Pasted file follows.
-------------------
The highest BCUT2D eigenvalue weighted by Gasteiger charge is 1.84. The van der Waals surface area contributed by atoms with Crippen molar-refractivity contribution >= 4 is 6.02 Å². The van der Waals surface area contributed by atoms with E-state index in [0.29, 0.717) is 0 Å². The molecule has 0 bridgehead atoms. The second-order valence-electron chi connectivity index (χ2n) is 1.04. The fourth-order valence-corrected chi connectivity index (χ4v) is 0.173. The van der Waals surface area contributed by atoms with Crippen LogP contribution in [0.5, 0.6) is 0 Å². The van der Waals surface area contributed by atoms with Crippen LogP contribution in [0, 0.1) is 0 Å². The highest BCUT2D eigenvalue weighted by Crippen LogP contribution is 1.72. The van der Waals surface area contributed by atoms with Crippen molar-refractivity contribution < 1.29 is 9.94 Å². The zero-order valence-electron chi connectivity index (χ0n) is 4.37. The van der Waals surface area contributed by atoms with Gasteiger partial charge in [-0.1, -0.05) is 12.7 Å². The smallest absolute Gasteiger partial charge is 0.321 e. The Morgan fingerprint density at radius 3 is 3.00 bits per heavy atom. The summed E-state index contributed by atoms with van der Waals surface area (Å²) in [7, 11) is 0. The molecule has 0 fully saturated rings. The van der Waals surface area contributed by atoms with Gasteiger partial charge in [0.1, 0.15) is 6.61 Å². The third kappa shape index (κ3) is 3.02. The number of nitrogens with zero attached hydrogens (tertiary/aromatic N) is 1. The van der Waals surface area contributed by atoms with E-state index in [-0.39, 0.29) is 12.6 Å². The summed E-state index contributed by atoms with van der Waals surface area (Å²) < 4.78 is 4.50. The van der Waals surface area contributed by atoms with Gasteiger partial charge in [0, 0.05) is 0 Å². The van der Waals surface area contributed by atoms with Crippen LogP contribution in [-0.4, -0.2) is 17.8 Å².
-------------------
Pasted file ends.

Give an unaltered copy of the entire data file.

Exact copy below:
The highest BCUT2D eigenvalue weighted by Gasteiger charge is 1.84. The van der Waals surface area contributed by atoms with Crippen molar-refractivity contribution >= 4 is 6.02 Å². The van der Waals surface area contributed by atoms with E-state index in [0.29, 0.717) is 0 Å². The molecule has 0 bridgehead atoms. The second-order valence-electron chi connectivity index (χ2n) is 1.04. The fourth-order valence-corrected chi connectivity index (χ4v) is 0.173. The van der Waals surface area contributed by atoms with Crippen LogP contribution in [0.5, 0.6) is 0 Å². The van der Waals surface area contributed by atoms with Crippen LogP contribution in [0, 0.1) is 0 Å². The highest BCUT2D eigenvalue weighted by Crippen LogP contribution is 1.72. The van der Waals surface area contributed by atoms with Crippen molar-refractivity contribution < 1.29 is 9.94 Å². The zero-order valence-electron chi connectivity index (χ0n) is 4.37. The van der Waals surface area contributed by atoms with Gasteiger partial charge in [-0.1, -0.05) is 12.7 Å². The smallest absolute Gasteiger partial charge is 0.321 e. The Morgan fingerprint density at radius 3 is 3.00 bits per heavy atom. The summed E-state index contributed by atoms with van der Waals surface area (Å²) in [7, 11) is 0. The molecule has 0 fully saturated rings. The van der Waals surface area contributed by atoms with Gasteiger partial charge in [0.1, 0.15) is 6.61 Å². The third kappa shape index (κ3) is 3.02. The number of nitrogens with zero attached hydrogens (tertiary/aromatic N) is 1. The van der Waals surface area contributed by atoms with E-state index in [-0.39, 0.29) is 12.6 Å². The summed E-state index contributed by atoms with van der Waals surface area (Å²) < 4.78 is 4.50. The van der Waals surface area contributed by atoms with Gasteiger partial charge in [0, 0.05) is 0 Å². The van der Waals surface area contributed by atoms with Crippen LogP contribution in [-0.4, -0.2) is 17.8 Å².